(In)Stability of the Quarterly Branch

Olivier Duchateau duchateau.olivier at gmail.com
Thu Dec 15 16:01:32 UTC 2016

On Thu, 15 Dec 2016 14:16:18 +0100
David Demelier <demelier.david at gmail.com> wrote:

> 2016-11-16 13:17 GMT+01:00 Vlad K. <vlad-fbsd at acheronmedia.com>:
> > The quarterly branch (Q) is intended to provide a set of "stable" packages
> > that in the lifetime of such a branch, receive only bug and security fixes.
> > That is the theory and intent behind the branch. In practice, however:
> >
> > 1. The Q branch is cut off at predetermined dates (ie. not when it's stable
> > and ready), and it is cut off from HEAD, thus including the state of ports
> > at that moment. This breaks the promise of stability and guarantees that
> > every 3 months there will be uncertainty as to whether the fresh new
> > versions are working or not. There is no such thing as a "Pre-Quarterly
> > repo" which would receive all updates for the NEXT Q branch-off, and which
> > would freeze and stabilize for some time before branch-off. And even if it
> > did, 3 months would be too short.
> >
> > It is effectively not much different from tracking HEAD and doing updates
> > only every three months, with the added benefit that SOME security updates
> > will come down sooner. But:
> >
> > 2. Unfortunately not all "security or bug-only fixes" are MFH'd, and as a
> > bugzilla triager I've had the opportunity to observe this in practice. It
> > can be as simple as accepting a minor upstream version bump, or as complex
> > as requiring cherry-picking and backporting code if upstream mixes security,
> > bug fixes with new features. It is none-the-less a manual work requiring
> > ports-secteam to review and accept the patches. It is not clear who is
> > supposed to do cherry-picked backporting if the patches to HEAD cannot be
> > MFH'd as they are. It is also additional burden to the ports-secTEAM which
> > at the moment is, effectively, one person.
> >
> > As it is obvious that the promise of a stable repo in its current form
> > requires manpower and manual work which we do not have, my proposal is to
> > abandon the promise of "security/bugfix" only changes and adopt the approach
> > not unlike Gentoo's, in which a "STABLE" repository receives ALL the updates
> > from HEAD, but only after certain criteria has been met, like minimal age of
> > changes, no open issues, a certain battery of regression/integration/unit
> > tests is performed, etc...
> >
> The problem is that there are no tests in FreeBSD ports. All source
> based systems I've tested: pkgsrc, FreeBSD ports, OpenBSD, Gentoo;
> FreeBSD is the one that have the most instability. Not to mention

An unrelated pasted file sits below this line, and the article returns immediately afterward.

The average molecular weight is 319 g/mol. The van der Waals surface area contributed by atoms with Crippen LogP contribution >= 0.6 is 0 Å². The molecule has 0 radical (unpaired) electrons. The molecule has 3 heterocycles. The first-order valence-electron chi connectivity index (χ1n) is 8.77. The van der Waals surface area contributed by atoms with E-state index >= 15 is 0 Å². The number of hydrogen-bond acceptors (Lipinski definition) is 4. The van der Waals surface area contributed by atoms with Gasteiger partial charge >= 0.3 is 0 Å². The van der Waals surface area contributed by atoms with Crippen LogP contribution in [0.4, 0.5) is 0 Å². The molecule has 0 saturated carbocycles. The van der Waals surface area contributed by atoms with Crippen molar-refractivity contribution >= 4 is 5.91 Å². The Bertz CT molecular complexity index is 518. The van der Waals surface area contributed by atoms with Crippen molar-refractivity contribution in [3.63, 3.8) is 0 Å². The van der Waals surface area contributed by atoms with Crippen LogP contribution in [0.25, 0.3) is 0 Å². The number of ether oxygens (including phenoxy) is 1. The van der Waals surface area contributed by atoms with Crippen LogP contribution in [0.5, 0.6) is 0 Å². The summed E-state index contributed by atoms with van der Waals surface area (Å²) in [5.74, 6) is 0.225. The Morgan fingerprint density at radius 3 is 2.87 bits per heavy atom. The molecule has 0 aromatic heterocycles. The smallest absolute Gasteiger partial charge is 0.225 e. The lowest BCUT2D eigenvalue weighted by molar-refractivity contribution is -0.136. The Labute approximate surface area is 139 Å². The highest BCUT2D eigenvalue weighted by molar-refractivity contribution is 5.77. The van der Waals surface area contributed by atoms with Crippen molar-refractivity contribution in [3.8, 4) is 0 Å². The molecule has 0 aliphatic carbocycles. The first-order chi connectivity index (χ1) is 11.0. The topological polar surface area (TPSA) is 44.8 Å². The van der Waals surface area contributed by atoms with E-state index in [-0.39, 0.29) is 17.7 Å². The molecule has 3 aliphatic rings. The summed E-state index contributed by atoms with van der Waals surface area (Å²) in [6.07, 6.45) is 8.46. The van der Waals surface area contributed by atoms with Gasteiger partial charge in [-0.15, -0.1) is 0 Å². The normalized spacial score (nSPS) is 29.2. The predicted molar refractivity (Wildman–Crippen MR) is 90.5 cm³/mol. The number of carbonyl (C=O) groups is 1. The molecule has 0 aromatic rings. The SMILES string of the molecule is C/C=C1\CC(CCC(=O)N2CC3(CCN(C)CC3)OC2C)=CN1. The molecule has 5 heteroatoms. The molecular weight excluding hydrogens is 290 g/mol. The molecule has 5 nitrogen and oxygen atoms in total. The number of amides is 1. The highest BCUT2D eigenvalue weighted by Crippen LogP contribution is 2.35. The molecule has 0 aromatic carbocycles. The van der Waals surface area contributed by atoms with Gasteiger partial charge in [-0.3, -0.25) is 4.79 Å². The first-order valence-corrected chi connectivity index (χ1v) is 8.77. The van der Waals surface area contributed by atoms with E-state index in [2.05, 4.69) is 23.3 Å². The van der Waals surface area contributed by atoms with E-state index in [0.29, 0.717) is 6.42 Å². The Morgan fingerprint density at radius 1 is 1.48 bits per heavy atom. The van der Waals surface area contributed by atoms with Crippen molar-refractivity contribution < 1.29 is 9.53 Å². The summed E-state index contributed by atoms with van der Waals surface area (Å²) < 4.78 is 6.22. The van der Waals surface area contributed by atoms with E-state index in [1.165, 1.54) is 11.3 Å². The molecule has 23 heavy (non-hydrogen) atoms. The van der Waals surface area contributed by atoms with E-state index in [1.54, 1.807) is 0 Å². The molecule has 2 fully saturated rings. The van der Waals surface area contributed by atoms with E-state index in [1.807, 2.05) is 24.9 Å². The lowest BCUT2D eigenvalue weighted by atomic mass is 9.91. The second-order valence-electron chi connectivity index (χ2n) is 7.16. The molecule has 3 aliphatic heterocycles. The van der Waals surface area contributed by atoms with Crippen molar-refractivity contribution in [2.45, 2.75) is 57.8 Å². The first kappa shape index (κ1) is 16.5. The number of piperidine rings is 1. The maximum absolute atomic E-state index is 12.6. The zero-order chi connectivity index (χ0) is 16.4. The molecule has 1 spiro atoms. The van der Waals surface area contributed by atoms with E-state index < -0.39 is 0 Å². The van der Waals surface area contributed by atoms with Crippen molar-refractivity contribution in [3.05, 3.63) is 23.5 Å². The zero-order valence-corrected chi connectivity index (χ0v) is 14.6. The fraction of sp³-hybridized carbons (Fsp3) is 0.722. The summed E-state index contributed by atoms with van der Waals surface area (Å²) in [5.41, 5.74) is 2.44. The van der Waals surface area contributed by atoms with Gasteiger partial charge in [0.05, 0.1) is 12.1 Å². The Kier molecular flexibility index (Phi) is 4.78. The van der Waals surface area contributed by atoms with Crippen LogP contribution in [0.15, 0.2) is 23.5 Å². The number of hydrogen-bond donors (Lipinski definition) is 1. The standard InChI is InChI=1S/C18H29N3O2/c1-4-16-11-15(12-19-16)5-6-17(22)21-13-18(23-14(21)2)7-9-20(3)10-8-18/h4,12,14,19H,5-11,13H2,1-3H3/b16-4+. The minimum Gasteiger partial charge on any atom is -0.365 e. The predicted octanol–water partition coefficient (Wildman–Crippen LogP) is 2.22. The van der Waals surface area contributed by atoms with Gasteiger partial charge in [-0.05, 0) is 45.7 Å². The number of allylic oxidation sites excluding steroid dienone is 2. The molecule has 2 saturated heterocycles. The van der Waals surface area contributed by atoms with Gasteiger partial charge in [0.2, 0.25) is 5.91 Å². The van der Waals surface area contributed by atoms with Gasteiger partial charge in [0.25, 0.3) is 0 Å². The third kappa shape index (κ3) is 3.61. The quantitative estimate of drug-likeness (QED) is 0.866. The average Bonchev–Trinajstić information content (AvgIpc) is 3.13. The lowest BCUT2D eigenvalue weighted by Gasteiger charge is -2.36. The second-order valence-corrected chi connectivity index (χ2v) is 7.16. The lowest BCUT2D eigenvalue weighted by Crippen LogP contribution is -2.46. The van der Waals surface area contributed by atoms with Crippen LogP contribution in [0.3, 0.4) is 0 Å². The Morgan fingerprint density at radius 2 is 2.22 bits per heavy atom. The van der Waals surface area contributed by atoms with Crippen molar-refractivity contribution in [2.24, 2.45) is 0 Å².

> committers that commit without testing the port, just look at
> www/redmine to get your point of view on that issue.

Are your serious when you said, there're no tests on FreeBSD ports. I can tell you Xfce ports are tested with FreeBSD i386 9.3 and amd64 11.0 machines (on real hardware, no virtualization), and on poudriere with Gtk+ 3.20 (port version is not not in ports tree, it's defaut toolkits for the next stable release 4.14).

For the LXQt desktop is the same thing (tested with official ports tree Qt5 and which one in plasma5 branch (on KDE repository).

I'm also working on the Pantheon desktop (desktop environment of Elementary OS, I use Vala 0.30.2 and Vala 0.34.4, in order to test stability of applications.

I use also OpenBSD macppc, it's piece of shit. WebKit browers are broken, Xfce components crash often, stable branch is outdated, fix are not propagated in stable branch. Personally I prefer the FreeBSD scheme, because I'm sure it's quite stable.

> On the other hand, your idea is indeed good and could be a good start.
> Quaterly branches change too quickly. That's simple: each time I
> install a new port, I'm behind 2 or 3 quarters the last one. So I
> usually update all before installing the new one.
> What I want: a ports tree that matches the FreeBSD version like
> OpenBSD. You have FreeBSD 11.0? You get a ports tree for that version
> specifically. No major update, no breaking changes. Just bug fixes.
> That will also simplify a lot FreeBSD ports by not having thousands of
> conditional checking the FreeBSD version.
> Waiting for more stability, I really encourage people to use poudriere
> to build packages to avoid breaking a system at each upgrade.
> Regards,
> -- 
> Demelier David
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